Posted by Mark Smith on May 09, 2000 at 10:23:34:
From Newsday, Tuesday, May 9th, 2000:
Stabilized Rents May Increase Up to 6%
By Robert Polner
Tenants in the city's 1 million rent-stabilized apartments would face rent hikes of 4 percent for one-year leases and 6 percent for two-year leases under a preliminary measure approved 6-3 yesterday by the Rent Guidelines Board.
A final vote on the tentative measure, which in past years has set the pace for the approved increases, is scheduled for June 22.
The six people in favor included two tenant representatives on the board, who said they couldn't get a better deal for the apartment-dwellers.
The three against included two landlord representatives, signaling in part the property owners' insistence that they were entitled to a bigger increase.
Sixty percent of the leases will be up for renewal this year.
"It was clear that this was the lowest it was going to go," said Michael McKee, associate director of the New York State Tenants and Neighbors Coalition, who looked on.
But when the tenant representatives voted in favor, they faced shouts of "Shame on you" from those in a group of about 75 tenants who attended the meeting in lower Manhattan.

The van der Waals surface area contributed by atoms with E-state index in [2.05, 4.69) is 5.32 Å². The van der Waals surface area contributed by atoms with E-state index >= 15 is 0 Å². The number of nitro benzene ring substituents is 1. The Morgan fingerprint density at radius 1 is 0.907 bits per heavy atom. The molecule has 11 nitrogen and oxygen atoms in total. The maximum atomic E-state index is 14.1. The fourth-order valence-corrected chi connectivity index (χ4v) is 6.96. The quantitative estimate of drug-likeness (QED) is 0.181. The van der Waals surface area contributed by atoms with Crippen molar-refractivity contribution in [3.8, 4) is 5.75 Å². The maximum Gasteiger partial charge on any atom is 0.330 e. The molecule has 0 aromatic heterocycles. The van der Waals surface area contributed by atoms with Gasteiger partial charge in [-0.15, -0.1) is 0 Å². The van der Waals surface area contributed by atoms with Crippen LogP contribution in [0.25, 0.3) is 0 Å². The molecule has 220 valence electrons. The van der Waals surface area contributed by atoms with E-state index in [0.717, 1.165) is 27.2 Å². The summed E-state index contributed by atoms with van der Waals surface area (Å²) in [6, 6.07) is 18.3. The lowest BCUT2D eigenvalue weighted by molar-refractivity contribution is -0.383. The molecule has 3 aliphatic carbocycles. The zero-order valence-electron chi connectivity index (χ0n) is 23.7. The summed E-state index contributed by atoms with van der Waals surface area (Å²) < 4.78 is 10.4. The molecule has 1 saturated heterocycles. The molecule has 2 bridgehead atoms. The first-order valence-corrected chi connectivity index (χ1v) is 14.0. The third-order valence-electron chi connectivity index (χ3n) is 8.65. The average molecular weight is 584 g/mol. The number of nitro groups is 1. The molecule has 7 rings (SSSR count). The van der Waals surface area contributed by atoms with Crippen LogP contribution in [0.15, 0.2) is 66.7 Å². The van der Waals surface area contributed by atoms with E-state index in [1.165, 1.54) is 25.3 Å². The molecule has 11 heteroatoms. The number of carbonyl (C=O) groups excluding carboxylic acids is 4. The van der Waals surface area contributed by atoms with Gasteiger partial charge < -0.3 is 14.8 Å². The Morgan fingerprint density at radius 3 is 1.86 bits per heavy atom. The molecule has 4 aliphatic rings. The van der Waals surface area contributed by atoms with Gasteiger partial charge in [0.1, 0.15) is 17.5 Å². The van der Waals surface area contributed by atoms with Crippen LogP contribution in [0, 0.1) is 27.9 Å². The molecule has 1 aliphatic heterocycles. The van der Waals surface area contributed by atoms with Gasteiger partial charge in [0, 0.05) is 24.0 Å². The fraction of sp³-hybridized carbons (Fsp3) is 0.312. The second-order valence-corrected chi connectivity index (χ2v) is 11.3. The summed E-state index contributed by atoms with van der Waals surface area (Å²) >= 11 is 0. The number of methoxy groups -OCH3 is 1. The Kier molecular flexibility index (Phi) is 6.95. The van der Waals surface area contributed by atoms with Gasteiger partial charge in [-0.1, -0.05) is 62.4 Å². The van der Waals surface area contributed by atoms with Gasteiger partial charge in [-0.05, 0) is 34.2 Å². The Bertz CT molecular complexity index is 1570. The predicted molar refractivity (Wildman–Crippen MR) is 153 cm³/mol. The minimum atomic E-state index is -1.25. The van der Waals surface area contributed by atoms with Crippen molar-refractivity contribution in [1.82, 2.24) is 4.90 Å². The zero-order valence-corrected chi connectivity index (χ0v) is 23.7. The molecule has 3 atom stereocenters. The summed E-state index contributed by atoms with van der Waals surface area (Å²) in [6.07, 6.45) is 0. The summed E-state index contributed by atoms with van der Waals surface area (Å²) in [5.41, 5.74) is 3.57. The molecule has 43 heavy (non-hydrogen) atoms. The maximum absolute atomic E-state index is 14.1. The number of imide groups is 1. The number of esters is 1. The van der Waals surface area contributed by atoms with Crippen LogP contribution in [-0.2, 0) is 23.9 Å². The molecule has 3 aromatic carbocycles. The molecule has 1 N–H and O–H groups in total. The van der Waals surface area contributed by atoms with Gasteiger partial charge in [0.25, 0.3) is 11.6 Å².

The board recently issued a report noting that fuel costs had risen 50 percent over the past year, justifying possible increases of 8 1/2 percent and 12 percent for one- and two-year leases, respectively.
But Mayor Rudolph Giuliani, who appoints the board members, said after the report was issued last month that such increases "sound very, very high." There was speculation about their possible impact on his U.S. Senate race.
One property owner on the board, Vincent Castellano, argued during yesterday's board meeting that increases lower than initially suggested would penalize landlords in the outer boroughs because those rentals generally produce lower profit margins.
Higher real-estate taxes were another factor pushing up operating costs, landlords said.
Jeff Coleman, a tenant representative, countered
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